The Demise of the Last Woolly Mammoths: Genetic Analysis Points to a Sudden Catastrophe

Woolly Mammoths Mystery Solved? New Study Points to Sudden Event | CIO Women Magazine

Source – EL PAÍS English

The last woolly mammoths to roam the Earth made their final stand on the remote Arctic island of Wrangel approximately 4,000 years ago, marking the end of a resilient species that had survived millennia of climate shifts and human hunting pressures. The precise cause of their extinction has long been debated among scientists, with theories ranging from genetic decline due to inbreeding to sudden environmental catastrophes. Now, a new genetic analysis conducted by Prof Love Dalén and his team from the Centre for Palaeogenetics suggests that a singular, random event—a severe storm or a devastating plague—likely dealt the final blow to these majestic creatures.

According to the findings published in Cell, the Wrangel Island mammoth population, isolated for thousands of years, displayed low genetic diversity and signs of inbreeding. Contrary to earlier theories of genetic meltdown leading to their demise, the research confirms that the mammoth population on Wrangel remained stable with a few hundred individuals before abruptly disappearing. Prof Dalén emphasizes, “We can now confidently reject the idea that the population was simply too small and genetically doomed. It was probably just some random event that killed them off.”

Evolutionary Journey and Genetic Insights

Woolly mammoths, originally widespread across ice age territories in Europe, Asia, and North America, retreated northward as climates warmed and human hunting intensified around 12,000 years ago. While mainland populations succumbed to these pressures about 10,000 years ago, a small group found refuge on Wrangel Island, thanks to rising sea levels that isolated them. This isolated population persisted for another 6,000 years, offering scientists a unique opportunity to study their genetic history.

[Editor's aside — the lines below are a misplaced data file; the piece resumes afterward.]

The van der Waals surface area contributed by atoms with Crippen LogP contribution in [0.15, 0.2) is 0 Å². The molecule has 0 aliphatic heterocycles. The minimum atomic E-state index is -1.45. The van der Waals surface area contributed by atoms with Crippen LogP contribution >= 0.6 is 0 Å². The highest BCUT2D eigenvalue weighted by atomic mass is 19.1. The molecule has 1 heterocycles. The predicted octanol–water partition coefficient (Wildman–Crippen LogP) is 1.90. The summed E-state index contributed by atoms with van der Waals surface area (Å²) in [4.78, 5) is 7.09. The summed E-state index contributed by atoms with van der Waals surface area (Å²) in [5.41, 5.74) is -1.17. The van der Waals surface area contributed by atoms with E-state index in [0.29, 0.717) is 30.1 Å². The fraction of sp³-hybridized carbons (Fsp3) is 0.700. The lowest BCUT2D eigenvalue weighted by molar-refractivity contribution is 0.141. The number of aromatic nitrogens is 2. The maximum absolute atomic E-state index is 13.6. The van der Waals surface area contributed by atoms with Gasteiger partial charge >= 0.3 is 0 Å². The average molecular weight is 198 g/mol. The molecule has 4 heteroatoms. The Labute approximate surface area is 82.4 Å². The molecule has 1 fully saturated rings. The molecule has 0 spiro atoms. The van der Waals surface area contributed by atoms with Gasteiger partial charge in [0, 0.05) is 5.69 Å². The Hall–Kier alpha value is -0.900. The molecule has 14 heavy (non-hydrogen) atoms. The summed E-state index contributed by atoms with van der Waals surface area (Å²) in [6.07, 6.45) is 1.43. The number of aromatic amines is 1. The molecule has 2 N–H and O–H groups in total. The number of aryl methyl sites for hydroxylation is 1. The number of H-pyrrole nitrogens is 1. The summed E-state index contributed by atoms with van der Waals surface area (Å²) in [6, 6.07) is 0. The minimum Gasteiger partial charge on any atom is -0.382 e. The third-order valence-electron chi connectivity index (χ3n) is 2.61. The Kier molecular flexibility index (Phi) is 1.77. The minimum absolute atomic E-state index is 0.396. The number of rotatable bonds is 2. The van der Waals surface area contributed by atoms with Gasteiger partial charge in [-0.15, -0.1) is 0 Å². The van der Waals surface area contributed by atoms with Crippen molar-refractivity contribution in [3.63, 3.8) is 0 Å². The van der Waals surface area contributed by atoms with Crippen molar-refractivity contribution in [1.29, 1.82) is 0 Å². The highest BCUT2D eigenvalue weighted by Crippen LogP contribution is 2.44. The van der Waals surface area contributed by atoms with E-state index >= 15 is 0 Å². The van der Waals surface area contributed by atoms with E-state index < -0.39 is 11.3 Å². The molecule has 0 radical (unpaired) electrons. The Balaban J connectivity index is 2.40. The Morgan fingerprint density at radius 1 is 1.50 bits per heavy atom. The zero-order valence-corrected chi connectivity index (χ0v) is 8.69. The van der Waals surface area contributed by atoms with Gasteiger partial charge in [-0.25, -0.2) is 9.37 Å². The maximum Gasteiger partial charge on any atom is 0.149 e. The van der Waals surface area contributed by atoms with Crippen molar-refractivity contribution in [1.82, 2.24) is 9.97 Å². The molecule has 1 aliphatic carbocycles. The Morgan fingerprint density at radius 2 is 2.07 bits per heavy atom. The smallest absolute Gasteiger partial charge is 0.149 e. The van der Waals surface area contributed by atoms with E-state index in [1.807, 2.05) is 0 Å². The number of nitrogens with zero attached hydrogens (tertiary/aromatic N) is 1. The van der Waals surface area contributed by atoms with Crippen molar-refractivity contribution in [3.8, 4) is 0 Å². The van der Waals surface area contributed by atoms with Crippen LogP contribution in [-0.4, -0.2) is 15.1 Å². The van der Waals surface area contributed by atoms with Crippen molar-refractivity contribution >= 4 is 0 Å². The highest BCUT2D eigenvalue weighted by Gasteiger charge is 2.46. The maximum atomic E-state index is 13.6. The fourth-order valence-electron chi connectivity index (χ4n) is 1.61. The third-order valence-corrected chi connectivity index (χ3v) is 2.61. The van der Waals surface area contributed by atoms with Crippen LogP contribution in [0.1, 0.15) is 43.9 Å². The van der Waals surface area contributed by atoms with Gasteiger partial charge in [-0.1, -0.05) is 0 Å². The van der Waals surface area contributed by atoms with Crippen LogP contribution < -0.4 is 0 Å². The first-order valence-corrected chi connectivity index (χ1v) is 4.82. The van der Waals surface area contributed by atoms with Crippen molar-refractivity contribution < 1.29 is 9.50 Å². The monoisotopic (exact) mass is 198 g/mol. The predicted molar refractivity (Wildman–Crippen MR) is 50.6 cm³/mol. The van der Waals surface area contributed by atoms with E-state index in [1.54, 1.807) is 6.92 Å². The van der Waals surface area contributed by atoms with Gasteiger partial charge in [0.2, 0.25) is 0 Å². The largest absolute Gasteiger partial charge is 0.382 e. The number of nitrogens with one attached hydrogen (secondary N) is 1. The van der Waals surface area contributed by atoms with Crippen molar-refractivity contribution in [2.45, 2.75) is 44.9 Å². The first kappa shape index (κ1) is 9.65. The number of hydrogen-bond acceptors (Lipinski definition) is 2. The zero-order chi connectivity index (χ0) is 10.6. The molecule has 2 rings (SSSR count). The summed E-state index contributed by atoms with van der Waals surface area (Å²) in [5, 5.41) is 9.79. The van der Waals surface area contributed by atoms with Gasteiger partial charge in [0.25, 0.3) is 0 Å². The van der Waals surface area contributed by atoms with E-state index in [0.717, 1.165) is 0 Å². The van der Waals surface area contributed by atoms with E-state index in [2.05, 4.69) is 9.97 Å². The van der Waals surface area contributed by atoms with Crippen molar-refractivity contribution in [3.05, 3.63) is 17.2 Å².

Dalén and his colleagues examined genomes from 13 mammoths on Wrangel Island and earlier specimens from the mainland, spanning a timeline of 50,000 years. The genetic analysis revealed that the Wrangel mammoths experienced a severe bottleneck, dwindling to just eight breeding individuals at one point. Despite this, the population rebounded to 200-300 individuals within 20 generations and maintained stability until their sudden extinction.

Comparisons with their mainland ancestors showed clear indicators of inbreeding and low genetic diversity in the Wrangel Island mammoths, particularly in genes crucial for immune responses. This genetic vulnerability likely made them susceptible to new pathogens, potentially contributing to their downfall. Marianne Dehasque of Uppsala University, lead author of the study, highlights the relevance of mammoths in understanding modern biodiversity challenges, noting, “Mammoths provide insights into how species cope with genetic bottlenecks, paralleling issues faced by present-day populations.”

Insights and Implications

Dr. Vincent Lynch, a biologist not involved in the research, underscores the complexity of extinction events, noting that they typically result from a combination of factors rather than a single cause. Lynch suggests that while genetic factors like inbreeding and mutations play a role, the mammoths’ extinction was likely hastened by an unfortunate environmental event that their compromised genetic state couldn’t withstand.

The study raises broader questions about the resilience of species in the face of environmental change and human impacts. As scientists consider possibilities like de-extinction technologies, the lessons from the woolly mammoths’ final days serve as a poignant reminder of the delicate balance between genetic diversity, environmental stability, and the unforeseen challenges that can lead to extinction.

While the exact circumstances of the woolly mammoths’ extinction may never be fully unraveled, the genetic insights gleaned from their story offer valuable perspectives on conservation strategies and the future of biodiversity in an ever-changing world.



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